HR: He was a HUGE part of the process. I read him each chapter when I’d finished it, and he would let me know when I had really hit the mark. It was such a lovely experience, and offered opportunities for us to talk about things that had happened to him. Also, he told me when things did not work, usually when I used words that “kids just don’t say anymore, Mum!” He really enjoyed hearing the drafts of the story as they developed, and he was an excellent proofreader as his grasp of punctuation and grammar is far better than mine!

When we found out that it was actually going to be published, Lenny was thrilled. He has been involved in TV interviews here in the U.K. and has loved every second of it! He’s much older now, and his stammer has changed a lot. He no longer struggles with it in the same way, and it doesn’t define him like it once did. Because of that, his stutter is not as apparent as it used to be, which gives him more confidence. When it does come back, he realizes that it’s just a tiny part of who his is. I think the story is a great reminder of that.

Creating a Nuanced Antagonist

MR: At school, Billy is bullied mercilessly by a classmate, William Blakemore. I’ve never experienced deliberate cruelty because of my speech disorder, but I could empathize with Billy’s pain and humiliation. As a writer, how do you humanize a bully? What advice would you give to other writers who want to create a nuanced antagonist?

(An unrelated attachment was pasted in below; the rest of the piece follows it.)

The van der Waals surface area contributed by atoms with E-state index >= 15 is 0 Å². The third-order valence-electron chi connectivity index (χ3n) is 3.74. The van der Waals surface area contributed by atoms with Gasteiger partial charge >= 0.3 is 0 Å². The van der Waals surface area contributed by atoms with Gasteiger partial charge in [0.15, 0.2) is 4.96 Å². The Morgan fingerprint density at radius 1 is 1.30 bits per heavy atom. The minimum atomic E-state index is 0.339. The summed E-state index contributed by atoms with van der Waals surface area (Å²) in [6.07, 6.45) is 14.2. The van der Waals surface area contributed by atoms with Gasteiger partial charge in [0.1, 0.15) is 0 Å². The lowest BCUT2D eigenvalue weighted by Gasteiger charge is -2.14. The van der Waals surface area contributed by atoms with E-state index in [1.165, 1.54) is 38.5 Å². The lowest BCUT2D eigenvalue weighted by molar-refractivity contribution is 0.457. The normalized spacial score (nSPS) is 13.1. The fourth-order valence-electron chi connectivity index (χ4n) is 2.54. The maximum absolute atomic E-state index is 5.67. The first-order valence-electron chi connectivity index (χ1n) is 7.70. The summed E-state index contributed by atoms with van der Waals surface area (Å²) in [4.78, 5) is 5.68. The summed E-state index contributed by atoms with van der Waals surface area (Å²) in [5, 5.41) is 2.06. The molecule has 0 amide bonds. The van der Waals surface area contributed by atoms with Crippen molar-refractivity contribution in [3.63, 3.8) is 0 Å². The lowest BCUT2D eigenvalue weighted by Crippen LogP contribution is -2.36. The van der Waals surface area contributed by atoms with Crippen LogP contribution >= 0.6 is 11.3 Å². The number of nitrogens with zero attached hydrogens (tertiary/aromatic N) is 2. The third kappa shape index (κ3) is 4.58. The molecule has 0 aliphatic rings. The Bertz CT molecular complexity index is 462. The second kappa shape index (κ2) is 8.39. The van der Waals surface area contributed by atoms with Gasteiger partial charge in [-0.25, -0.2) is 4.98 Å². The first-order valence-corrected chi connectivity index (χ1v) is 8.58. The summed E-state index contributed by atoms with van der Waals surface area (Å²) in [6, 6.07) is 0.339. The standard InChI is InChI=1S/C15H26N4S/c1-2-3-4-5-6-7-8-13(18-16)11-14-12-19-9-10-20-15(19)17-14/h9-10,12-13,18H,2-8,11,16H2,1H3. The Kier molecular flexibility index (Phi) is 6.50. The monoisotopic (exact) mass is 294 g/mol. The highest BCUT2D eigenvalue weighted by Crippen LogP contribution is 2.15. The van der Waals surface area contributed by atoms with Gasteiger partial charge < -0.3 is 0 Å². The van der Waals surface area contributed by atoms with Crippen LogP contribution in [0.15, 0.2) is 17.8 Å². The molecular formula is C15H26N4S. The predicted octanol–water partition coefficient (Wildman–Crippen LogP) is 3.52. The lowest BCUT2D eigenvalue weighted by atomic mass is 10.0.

HR: Blakemore’s character grew a lot over the editing process. It took time to get enough of his backstory into the book, in order to give his character depth, without apologizing for his behavior. I didn’t want to hold back on the bullying, to show how brutal and heartbreaking it can be, but I also had to show glimpses of where Blakemore’s bullying behavior came from. For every character, you need to show that their life and personality are complicated, contradictory and nuanced, and to do that they have to do things that are not always expected.

The Joke’s on You

MR: Despite his stutter, Billy dreams about being a comedian when he grows up. His biggest fan is his beloved grandmother, Granny Bread. What is it about comedy—and about the act of telling jokes—that appeals to Billy? For someone who is reluctant to speak in class, telling jokes onstage seems like a herculean task.

HR: The size of the task is what made it so appealing to write. I love an against-all-odds story! Sometimes we are drawn to something that seems beyond our reach for that very reason. I also wanted to show that just because Billy stammers, he still has a lot to say. It’s easy to assume that people who stammer are nervous or shy, and that certainly is not the case with Lenny. He is incredibly confident. He never stopped talking, raising his hand in class, or making his voice heard, however hard it seemed.